Club Profile: Lakeshore Yacht Club, Toronto

LSYC

 

Aug 9, 2016

By Lynn Weber

LSYC has come a long way from 25 years ago when we started as a Club consisting of nothing more than a muddy plot of landfill along with a promise from the Metropolitan Toronto Conservation Authority to develop a boating basin in the projected Colonel Samuel Smith Park.

A lot of people from different backgrounds with nothing more in common than an interest in boating got together, pulled together and laid a solid foundation for the future of LSYC.

Photo:  Judy Preston

LSYC 2

Photo 2:   Bruce Weber

Today, LSYC is a thriving concern with an impressive Club House, picturesque gardens and well-developed and enjoyed social and racing programs. Our 175 docks are full and we have a waiting list.

With the Waterfront Trail passing through the Club grounds, a variety of land and water animals in the area and an abundance of mature trees one can relax on one’s boat or on the Club patio and forget that the hustle and bustle of the City of Toronto is only a few kilometers away.
Club members will be celebrating with events and activities throughout the 2016 boating season. During our Silver Anniversary Sail Past on June 11, twelve of our 16 Past Commodores as well as most of the 17 founding members and their associates attended and were recognized. Despite unfavourable forecasts, the weather was great for the blessing of the boats and Sail Past. The day continued with an optional catered lunch, a silent auction, pot luck appetizers in the late afternoon and dancing to a band in the evening.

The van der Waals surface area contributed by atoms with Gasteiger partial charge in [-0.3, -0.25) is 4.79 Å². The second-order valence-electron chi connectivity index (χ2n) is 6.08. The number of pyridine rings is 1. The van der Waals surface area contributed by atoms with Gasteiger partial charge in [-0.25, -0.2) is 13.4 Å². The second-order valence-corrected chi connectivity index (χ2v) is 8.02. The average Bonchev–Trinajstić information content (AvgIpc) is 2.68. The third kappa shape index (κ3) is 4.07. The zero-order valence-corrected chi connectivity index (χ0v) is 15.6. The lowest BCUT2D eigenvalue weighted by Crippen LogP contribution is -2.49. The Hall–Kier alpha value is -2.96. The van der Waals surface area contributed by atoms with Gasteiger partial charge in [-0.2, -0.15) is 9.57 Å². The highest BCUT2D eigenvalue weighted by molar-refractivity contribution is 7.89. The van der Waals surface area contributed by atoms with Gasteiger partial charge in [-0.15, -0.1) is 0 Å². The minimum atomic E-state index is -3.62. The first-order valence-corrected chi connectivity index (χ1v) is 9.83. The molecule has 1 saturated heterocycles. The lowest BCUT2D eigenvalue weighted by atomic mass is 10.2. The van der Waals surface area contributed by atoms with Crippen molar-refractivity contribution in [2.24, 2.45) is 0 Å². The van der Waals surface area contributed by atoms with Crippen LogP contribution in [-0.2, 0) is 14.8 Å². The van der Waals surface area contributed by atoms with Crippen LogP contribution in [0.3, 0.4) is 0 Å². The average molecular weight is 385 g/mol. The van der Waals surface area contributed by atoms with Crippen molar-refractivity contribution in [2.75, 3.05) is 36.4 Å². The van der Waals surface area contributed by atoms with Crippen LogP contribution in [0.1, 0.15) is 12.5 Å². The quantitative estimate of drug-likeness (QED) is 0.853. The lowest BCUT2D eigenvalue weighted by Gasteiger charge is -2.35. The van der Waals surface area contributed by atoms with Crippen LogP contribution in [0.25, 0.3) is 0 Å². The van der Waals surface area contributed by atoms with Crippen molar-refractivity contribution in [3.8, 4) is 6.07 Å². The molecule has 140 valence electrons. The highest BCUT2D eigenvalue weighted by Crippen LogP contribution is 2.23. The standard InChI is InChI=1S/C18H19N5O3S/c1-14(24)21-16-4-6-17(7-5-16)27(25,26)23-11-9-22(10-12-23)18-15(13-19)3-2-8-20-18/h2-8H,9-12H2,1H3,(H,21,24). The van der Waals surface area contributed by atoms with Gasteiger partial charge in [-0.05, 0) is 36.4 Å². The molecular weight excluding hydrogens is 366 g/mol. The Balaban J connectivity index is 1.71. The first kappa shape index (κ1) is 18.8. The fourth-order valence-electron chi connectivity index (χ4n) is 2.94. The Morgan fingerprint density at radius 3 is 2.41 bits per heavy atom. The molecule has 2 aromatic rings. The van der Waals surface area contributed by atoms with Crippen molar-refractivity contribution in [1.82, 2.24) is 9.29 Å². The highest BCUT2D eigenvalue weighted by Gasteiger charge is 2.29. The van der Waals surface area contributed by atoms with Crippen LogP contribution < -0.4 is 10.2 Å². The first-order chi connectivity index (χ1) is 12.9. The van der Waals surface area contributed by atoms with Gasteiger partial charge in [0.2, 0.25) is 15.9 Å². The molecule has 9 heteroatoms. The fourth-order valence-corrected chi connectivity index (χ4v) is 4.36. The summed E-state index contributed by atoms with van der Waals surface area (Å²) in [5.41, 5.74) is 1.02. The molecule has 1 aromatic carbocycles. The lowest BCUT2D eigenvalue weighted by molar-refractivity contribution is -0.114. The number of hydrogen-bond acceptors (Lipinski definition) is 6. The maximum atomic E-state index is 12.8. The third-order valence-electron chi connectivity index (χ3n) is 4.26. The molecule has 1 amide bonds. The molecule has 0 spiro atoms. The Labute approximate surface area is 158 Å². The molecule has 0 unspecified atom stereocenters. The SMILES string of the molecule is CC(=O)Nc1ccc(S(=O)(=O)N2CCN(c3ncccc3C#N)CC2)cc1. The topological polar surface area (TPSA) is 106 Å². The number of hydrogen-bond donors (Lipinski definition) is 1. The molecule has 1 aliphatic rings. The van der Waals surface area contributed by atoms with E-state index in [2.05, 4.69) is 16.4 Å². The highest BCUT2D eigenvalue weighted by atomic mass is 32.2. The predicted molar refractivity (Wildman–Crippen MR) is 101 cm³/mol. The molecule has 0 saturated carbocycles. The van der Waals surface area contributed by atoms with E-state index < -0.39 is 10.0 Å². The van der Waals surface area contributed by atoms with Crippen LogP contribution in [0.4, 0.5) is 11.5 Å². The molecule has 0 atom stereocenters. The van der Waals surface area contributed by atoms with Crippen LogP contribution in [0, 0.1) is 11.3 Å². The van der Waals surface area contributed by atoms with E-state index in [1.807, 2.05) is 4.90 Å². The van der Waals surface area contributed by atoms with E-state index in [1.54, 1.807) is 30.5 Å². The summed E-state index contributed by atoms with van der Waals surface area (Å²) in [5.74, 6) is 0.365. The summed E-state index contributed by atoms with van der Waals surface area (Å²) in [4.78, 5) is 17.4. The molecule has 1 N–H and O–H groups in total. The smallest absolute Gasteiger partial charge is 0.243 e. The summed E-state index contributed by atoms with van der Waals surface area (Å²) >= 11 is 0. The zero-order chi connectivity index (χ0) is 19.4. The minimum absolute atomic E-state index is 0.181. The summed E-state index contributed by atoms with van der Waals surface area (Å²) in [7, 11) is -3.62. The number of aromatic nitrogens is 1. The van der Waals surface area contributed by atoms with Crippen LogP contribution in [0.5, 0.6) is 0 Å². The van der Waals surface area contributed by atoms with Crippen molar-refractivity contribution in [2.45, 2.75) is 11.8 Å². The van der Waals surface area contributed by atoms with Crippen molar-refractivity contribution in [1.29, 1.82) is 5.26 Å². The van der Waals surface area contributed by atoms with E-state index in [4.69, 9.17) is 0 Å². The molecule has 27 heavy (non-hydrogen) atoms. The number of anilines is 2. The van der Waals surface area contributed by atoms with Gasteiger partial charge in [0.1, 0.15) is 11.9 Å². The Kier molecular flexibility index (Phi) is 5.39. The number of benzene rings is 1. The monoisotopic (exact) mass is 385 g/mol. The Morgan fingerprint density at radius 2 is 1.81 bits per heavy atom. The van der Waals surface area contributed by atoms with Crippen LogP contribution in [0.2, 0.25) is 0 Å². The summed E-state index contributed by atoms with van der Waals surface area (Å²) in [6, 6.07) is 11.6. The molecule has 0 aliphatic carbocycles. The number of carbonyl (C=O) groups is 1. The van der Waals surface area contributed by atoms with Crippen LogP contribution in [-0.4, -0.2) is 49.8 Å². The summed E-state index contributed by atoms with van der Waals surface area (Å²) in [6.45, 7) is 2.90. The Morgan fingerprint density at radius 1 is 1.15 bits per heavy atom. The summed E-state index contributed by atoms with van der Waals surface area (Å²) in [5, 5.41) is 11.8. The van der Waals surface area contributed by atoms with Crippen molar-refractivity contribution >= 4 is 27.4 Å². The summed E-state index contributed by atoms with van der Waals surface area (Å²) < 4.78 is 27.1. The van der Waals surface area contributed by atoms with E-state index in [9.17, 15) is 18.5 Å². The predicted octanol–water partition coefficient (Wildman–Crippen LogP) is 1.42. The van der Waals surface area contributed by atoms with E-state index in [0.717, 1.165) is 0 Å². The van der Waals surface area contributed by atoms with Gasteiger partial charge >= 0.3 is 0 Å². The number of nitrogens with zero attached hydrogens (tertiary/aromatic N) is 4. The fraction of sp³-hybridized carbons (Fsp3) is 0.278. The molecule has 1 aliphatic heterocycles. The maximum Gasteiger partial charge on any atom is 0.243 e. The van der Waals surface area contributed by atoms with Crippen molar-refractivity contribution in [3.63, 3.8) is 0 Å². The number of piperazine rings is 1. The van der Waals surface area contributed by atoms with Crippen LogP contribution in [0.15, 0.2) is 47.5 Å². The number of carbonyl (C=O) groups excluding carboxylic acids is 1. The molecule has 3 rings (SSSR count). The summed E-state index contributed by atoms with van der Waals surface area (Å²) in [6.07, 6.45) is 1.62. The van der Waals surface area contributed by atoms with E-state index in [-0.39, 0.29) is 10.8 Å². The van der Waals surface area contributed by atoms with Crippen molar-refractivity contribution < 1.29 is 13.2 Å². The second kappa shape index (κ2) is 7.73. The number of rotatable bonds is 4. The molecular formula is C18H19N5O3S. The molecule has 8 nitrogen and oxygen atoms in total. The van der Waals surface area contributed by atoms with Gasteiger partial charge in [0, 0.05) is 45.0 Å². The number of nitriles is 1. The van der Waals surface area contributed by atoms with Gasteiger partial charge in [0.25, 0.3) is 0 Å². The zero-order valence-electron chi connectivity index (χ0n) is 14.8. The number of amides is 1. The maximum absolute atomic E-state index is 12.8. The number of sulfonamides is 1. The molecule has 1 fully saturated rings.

Dinghy Race

Photo 3:  Judy Preston

As an active participant in the Lakeshore Community where we are located, we are combining an Open House with our annual Charity Day on August 7, 2016, from 10:30 – 12:30 and have invited community groups and organizations, politicians and the public.

We welcome members of nearby Clubs to come for a visit. We can accommodate your boat on our Visitor’s Dock, a member’s dock that happens to be available, one of our mooring balls or you can anchor in the harbour basin. The harbour is 6-18 feet deep. We are located behind Humber College, at the foot of Kipling Avenue, south of Lakeshore Blvd.

Our coordinates are: 43.35.0’N by 79.30.58’W and our web site is www.lsyc.com.

Lsyc Aerial

Photo 4:  Judy Preston

 

Related Articles


New Boats: Beneteau Oceanis 34.1 – A Sleek, Good -Looking Delight To Sail

By Katherine Stone

There is nothing more that I enjoy than being with friends and messing about in boats. Messing about in brand-new boats on a champagne sailing day on Lake Ontario at the beginning of the summer doesn’t get any better. To have the new owner, Helmuth Strobel and Anchor Yachts dealer Pancho Jimenez aboard made it even more special, as they can also speak to what they truly enjoy about the boat. We keep our own boat in a harbour that has a long waiting list for boats over 35 feet, so this little gem would definitely fit the bill and feels like a much bigger boat. True to the spirit of the 7th generation Oceanis line, the 34.1 is built in Poland and replaces the 35.1. It is 1,000 lbs lighter, 14 cm narrower and has 29% more sail area.

Read More


Destinations

Telegraph Cove—from Resource Community to Tourist Delight

Text and photos by Marianne Scott

Telegraph Cove is a small indent situated on Johnstone Strait in the Salish Sea, 15nm southeast of Port McNeill and near Robson Bight, famous for its orca-rubbing beaches. The village has experienced many iterations with a long history—the harbour once served as a summer camp for the Kwakwaka’wakw who fished and hunted here beginning about 8,000 years ago. Many of their descendants still live in the area.

It’s a hopping place in the summer—winter only caretakers remain on site.

Read More